Donahue et al. [5] and Dumoulin et al. [7] introduced an extension which includes an encoder that learns the encodings of real data samples. The discriminator gets as input both the data sample (either real or generated) and the according representation (either or ) and has to classify them as either coming from the generator or the encoder. The generator and the encoder try to fool the discriminator into misclassifying the samples. As a result, the encoder learns to approximate the inverse of the generator and can be used to map real data samples into representations for other applications. However, in these approaches the representations follow a simple prior, e.g. a Gaussian or uniform distribution, and do not exhibit any disentangled properties.

Our model, the Bidirectional-InfoGAN, integrates some of these approaches by extending traditional GANs with an encoder that learns disentangled representations in an unsupervised setting. After training, the encoder can map data points to meaningful, disentangled representations which can potentially be used for different tasks such as classification, clustering, or image captioning. Compared to the InfoGAN [4] we introduce an encoder to mitigate the problems of using a discriminator for both the adversarial loss and the inference task. Unlike the Structured GAN [6] our training procedure is completely unsupervised, can detect unknown data-generating factors, and only introduces one additional inference network (the encoder). In contrast to the Bidirectional GAN [5, 7] we replace the simple prior on the latent representation with a distribution that is amenable to disentangled representations and introduce an additional loss for the encoder and the generator to achieve disentangled representations. On the MNIST, CelebA [8], and SVHN [9] data sets we show that the encoder does learn interpretable representations which encode meaningful properties of the data distribution. Using these we can sample images that exhibit certain characteristics, e.g. digit identity and specific stroke widths for the MNIST data set, or different hair colors and clothing accessories in the CelebA data set.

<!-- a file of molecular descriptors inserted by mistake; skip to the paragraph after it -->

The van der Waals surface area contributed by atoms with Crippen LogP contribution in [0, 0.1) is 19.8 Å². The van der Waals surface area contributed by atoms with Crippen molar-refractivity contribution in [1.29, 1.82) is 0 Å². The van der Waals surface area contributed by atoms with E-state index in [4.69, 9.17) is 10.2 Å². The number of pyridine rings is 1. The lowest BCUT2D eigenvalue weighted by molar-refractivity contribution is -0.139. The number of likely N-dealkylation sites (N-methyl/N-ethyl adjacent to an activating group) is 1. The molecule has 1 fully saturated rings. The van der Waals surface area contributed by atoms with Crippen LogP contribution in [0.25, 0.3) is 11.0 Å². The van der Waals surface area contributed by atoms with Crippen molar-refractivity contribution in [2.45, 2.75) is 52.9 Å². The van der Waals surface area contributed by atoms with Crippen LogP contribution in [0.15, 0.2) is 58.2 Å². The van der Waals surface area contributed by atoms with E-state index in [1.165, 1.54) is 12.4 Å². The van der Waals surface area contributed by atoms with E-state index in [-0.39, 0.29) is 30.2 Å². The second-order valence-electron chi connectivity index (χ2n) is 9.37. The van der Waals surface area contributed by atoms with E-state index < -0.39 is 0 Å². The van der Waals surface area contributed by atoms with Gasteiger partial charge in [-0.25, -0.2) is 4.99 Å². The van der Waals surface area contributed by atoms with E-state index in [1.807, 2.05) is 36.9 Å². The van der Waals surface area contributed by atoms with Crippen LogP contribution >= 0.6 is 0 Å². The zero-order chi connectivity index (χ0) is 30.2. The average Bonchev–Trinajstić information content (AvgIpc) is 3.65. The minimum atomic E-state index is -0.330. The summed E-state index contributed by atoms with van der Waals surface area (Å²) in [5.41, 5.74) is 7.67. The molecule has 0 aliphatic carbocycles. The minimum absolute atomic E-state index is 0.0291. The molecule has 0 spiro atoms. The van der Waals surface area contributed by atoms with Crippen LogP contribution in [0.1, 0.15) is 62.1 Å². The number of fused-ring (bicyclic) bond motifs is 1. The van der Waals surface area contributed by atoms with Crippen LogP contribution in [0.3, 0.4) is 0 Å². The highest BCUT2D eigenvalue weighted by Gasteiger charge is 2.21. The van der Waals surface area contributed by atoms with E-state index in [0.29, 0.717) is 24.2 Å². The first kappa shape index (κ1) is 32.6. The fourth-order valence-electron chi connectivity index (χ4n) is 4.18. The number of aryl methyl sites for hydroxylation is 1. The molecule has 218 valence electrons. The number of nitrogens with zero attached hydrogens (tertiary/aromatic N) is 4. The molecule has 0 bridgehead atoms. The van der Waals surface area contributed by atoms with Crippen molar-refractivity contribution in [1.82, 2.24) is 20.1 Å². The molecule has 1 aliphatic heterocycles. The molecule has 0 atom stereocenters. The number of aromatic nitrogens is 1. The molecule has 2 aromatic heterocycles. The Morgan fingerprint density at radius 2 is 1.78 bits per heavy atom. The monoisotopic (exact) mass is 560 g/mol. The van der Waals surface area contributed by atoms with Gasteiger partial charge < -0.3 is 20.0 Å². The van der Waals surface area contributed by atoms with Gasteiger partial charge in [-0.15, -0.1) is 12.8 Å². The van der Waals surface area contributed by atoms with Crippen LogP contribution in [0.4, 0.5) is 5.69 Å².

## 2 Methodology

Our model, shown in Fig. 1, consists of a generator , a discriminator , and an encoder , which are implemented as neural networks. The input vector that is given to the generator is made up of two parts . Here, is sampled from a uniform distribution, , and is used to represent unstructured noise in the images. On the other hand, is the part of the representation that encodes meaningful information in a disentangled manner and is made up of both categorical values and continuous values . takes as input and transforms it into an image , i.e. .

is a convolutional network that gets as input either real or fake images and encodes them into a latent representation . gets as input an image and the corresponding representation concatenated along the channel axis. It then tries to classify the pair as coming either from the generator or the encoder , i.e. , while both and try to fool the discriminator into misclassifying its input. As a result the original GAN minimax game [2] is extended and becomes:

where is the adversarial cost as depicted in Fig. 1.

In order to force the generator to use the information provided in we maximize the mutual information between and . Maximizing the mutual information directly is hard, as it requires the posterior and we therefore follow the approach by Chen et al. [4] and define an auxiliary distribution to approximate . We then maximize the lower bound , where is the mutual information depicted in Fig. 1. For simplicity reasons we fix the distribution over and, therefore, the entropy term is treated as a constant. In our case is the encoder network which gets images generated by as input and is trained to approximate the unknown posterior . For categorical we use the softmax nonlinearity to represent while we treat the posterior of continuous as a factored Gaussian. Given this structure, the minimax game for the Bidirectional-InfoGAN (BInfoGAN) is then